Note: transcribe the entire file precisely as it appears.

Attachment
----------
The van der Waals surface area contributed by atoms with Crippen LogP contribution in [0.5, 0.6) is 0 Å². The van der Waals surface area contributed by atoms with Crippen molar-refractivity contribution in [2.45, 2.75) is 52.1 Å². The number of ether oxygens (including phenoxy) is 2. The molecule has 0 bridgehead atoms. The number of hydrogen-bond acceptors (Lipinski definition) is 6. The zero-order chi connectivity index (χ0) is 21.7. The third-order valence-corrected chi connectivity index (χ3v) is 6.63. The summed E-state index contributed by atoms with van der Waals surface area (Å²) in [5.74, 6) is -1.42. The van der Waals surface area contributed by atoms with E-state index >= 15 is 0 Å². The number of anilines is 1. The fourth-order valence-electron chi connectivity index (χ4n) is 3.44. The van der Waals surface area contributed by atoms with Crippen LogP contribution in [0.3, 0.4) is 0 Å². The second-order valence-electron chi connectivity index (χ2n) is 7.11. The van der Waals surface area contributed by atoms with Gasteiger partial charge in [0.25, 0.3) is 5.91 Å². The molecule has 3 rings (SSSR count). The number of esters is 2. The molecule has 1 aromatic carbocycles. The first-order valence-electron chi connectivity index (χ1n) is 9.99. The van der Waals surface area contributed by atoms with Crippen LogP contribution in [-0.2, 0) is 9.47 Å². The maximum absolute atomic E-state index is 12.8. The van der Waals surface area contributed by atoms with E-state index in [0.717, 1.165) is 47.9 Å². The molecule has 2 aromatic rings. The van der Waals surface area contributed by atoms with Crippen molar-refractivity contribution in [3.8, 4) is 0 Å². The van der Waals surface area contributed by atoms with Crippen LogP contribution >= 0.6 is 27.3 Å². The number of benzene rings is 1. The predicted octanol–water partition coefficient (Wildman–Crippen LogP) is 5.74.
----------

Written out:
The van der Waals surface area contributed by atoms with Crippen LogP contribution in [0.5, 0.6) is 0 Å². The van der Waals surface area contributed by atoms with Crippen molar-refractivity contribution in [2.45, 2.75) is 52.1 Å². The number of ether oxygens (including phenoxy) is 2. The molecule has 0 bridgehead atoms. The number of hydrogen-bond acceptors (Lipinski definition) is 6. The zero-order chi connectivity index (χ0) is 21.7. The third-order valence-corrected chi connectivity index (χ3v) is 6.63. The summed E-state index contributed by atoms with van der Waals surface area (Å²) in [5.74, 6) is -1.42. The van der Waals surface area contributed by atoms with E-state index >= 15 is 0 Å². The number of anilines is 1. The fourth-order valence-electron chi connectivity index (χ4n) is 3.44. The van der Waals surface area contributed by atoms with Crippen LogP contribution in [0.3, 0.4) is 0 Å². The second-order valence-electron chi connectivity index (χ2n) is 7.11. The van der Waals surface area contributed by atoms with Gasteiger partial charge in [0.25, 0.3) is 5.91 Å². The molecule has 3 rings (SSSR count). The number of esters is 2. The molecule has 1 aromatic carbocycles. The first-order valence-electron chi connectivity index (χ1n) is 9.99. The van der Waals surface area contributed by atoms with Crippen LogP contribution in [-0.2, 0) is 9.47 Å². The maximum absolute atomic E-state index is 12.8. The van der Waals surface area contributed by atoms with E-state index in [0.717, 1.165) is 47.9 Å². The molecule has 2 aromatic rings. The van der Waals surface area contributed by atoms with Crippen molar-refractivity contribution in [3.8, 4) is 0 Å². The van der Waals surface area contributed by atoms with Crippen LogP contribution >= 0.6 is 27.3 Å². The number of benzene rings is 1. The predicted octanol–water partition coefficient (Wildman–Crippen LogP) is 5.74.